TSMC, GlobalFoundries’ 10 Year Cross-Licensing Agreement To Profit Both


Back in August, US fab Global Foundries sued Taiwanese TSMC and 19 companies who use products manufactured through TSMC's facilities. The list of these companies includes big players such as Apple, Nvidia and Qualcomm, and the lawsuits were filed in American and German courts. GlobalFoundries alleged that TSMC violates no less than 16 of its patents, and the patents range from bleeding-edge fabrication technologies such as 7nm, to the more popular 16nm and 28nm process nodes. Now, both companies have decided to settle their debts, which comes as a surprise given the strong stance GloFo took earlier.

TSMC, GlobalFoundries Agree To Cross-Licence Each Other's Current Patents & Those To Be Filed For Ten Years To Come

As we've mentioned in our previous coverage, the breadth of an impact on the American tech market if GlobalFoundries' claims were validated by the International Trade Commission is immense. If the Commission had ruled in GlobalFoundries' favor, then the aforementioned companies would have been forced to stop bringing their products featuring tech allegedly based on GloFo's patents inside the United States. The revenue hit, as you'd have guessed would be massive - especially for Apple, since the Cupertino tech giant relies exclusively on TSMC for the iPhone's processors.

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TSMC didn't take the accusations lying down. As soon as the ITC ordered an investigation into GF's claims, the Taiwanese fab came out with a hard-hitting statement. TSMC stated that its 37,000 patents are sufficient to prove the fab's innovational merits; that the company is the US' top 10 patent inventor list since 2016; it was ''disappointed'' by the allegation; and that it will use legal means to fight against GlobalFoundries.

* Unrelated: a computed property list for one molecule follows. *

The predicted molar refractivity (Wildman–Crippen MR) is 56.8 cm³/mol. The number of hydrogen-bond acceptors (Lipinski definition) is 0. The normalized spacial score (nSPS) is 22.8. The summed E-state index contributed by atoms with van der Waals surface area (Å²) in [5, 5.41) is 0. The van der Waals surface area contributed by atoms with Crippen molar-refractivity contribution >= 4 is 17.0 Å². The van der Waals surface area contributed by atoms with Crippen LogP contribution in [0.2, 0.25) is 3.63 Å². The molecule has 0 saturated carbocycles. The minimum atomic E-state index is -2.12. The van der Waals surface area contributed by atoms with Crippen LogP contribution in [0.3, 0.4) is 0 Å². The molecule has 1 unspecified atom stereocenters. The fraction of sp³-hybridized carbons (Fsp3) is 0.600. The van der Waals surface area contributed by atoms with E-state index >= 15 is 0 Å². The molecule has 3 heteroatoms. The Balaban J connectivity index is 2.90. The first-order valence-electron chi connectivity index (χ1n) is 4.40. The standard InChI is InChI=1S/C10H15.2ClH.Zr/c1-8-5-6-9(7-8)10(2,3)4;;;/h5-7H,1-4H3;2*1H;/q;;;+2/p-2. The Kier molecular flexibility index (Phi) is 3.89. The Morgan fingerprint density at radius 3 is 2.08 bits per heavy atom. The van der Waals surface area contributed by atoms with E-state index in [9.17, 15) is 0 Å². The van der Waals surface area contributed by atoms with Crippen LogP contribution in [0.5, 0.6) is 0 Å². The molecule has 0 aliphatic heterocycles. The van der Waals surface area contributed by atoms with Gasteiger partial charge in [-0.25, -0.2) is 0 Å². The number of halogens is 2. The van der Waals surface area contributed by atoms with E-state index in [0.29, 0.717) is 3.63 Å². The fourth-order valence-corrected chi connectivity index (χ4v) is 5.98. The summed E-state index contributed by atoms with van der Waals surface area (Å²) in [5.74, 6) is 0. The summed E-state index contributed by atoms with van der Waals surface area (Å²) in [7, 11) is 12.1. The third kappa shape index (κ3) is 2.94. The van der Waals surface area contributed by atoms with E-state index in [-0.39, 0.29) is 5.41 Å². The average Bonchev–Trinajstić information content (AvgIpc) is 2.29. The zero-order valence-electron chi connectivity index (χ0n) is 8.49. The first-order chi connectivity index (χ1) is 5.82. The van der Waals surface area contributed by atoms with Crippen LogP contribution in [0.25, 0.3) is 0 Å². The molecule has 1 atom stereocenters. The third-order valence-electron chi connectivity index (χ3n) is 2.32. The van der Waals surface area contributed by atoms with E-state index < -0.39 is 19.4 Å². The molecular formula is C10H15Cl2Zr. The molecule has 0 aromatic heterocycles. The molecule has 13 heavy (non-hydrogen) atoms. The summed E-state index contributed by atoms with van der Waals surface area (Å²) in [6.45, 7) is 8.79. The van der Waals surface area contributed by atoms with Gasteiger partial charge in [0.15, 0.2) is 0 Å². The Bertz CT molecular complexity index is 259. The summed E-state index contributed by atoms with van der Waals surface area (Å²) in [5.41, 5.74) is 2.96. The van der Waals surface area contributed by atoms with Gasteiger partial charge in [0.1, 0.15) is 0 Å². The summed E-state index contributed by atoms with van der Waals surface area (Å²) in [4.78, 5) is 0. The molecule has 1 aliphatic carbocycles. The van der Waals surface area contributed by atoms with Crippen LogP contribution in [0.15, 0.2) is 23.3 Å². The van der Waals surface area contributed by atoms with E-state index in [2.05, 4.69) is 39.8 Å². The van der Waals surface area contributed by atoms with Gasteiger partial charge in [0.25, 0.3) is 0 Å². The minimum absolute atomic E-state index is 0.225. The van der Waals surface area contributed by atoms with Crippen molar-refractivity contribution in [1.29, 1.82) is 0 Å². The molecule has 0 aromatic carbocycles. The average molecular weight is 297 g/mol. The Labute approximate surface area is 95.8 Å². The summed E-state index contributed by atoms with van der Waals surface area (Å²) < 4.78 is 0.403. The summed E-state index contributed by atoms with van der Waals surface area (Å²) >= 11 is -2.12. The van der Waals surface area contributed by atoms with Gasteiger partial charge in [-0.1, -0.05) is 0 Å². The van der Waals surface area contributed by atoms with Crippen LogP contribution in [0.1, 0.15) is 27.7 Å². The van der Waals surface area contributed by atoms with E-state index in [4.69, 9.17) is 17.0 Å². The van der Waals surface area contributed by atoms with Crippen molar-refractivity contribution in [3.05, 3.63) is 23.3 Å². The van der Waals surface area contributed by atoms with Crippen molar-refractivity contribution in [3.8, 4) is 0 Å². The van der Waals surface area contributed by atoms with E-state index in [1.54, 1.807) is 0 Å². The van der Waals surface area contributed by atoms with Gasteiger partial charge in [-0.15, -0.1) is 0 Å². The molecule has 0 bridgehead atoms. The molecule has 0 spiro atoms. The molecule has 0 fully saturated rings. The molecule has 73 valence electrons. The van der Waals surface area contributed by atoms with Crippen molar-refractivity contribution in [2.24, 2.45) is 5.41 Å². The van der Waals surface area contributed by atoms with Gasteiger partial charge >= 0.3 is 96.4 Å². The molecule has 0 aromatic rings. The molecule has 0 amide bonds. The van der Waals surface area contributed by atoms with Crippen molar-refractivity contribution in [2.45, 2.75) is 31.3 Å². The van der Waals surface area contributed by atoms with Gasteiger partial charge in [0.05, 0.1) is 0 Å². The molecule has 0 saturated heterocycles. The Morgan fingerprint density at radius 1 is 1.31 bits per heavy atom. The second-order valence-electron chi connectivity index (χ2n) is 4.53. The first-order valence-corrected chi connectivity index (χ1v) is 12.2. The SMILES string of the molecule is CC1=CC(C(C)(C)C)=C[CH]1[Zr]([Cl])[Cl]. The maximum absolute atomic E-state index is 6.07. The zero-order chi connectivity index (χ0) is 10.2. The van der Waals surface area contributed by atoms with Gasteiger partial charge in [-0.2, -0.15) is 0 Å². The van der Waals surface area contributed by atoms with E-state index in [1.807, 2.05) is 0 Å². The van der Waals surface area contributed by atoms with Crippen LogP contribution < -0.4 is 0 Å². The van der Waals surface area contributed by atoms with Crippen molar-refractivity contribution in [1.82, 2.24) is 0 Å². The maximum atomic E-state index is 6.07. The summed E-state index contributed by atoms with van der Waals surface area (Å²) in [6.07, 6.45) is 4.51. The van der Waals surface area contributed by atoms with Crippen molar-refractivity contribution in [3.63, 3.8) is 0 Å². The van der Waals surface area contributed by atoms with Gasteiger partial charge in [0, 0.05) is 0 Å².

The legal means involved a countersuit involving 25 patents. TSMC claimed that GF violated the Taiwanese fab's patents covering process nodes ranging from 40nm to 12nm; nodes covering all of GlobalFoundries' production lines. It's relevant to note that GlobalFoundries had halted its 7nm plans in August last year, choosing to focus on well-established processes instead.

TSMC GlobalFoundries

TSMC, GlobalFoundries Deal Should Allow Latter To Profit From 7nm Process Node Revenue

Now in a joint press release, both companies have announced plans to stop all litigation involving each other and their customers. They've also decided to cross-license each other's patents for the entirety of said patents' life and cross-license patents that will be filed in the next ten years. The deal is very broad in its scope, and it will help both TSMC and GlobalFoundries. For the latter, it will ensure that any claims that the Amerian fab has made on TSMC's 7nm fabrication will now result in profits. For TSMC, it'll get a piece of the pie from GlobalFoundries' existing process nodes that provide products to several companies.

For GlobalFoundries, the proposition is even more attractive. TSMC has started to ship chips fabricated using the 7nm EUV node. This requires a heavy investment in tools manufactured by European company ASML, with the scale of the investment requiring time and effort from companies. Through the deal, GlobalFoundries will ensure that some of TSMC's revenues from selling its products are headed to the American company.

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It's no surprise that the companies have reached a settlement, given that not only them, but others would have been severely impacted in the event of a blanket ruling in either TSMC or Global Foundries' favor. Of course, now both have to start thinking about their long-term options since both stand to lose and gain when the ten-year future patent cross-licensing agreement stops.

In the regard, it's GlobalFoundries that stands out to lose the most. This is due to the fact that if it doesn't develop in-house 7nm and 5nm fabrication by then, then TSMC will have taken the edge. TSMC, on the other hand, would want to invest aggressively in future technologies to future proof them against patent litigation. To that end, its already announced plans for commencing 2nm research and confirmed the acquisition of 30 hectares of land in Taiwan for a 3nm plant. This plant is expected to go operational by 2022, three years from now. These reports come at a time when it's rumored that the fab's 7nm yields have dropped.

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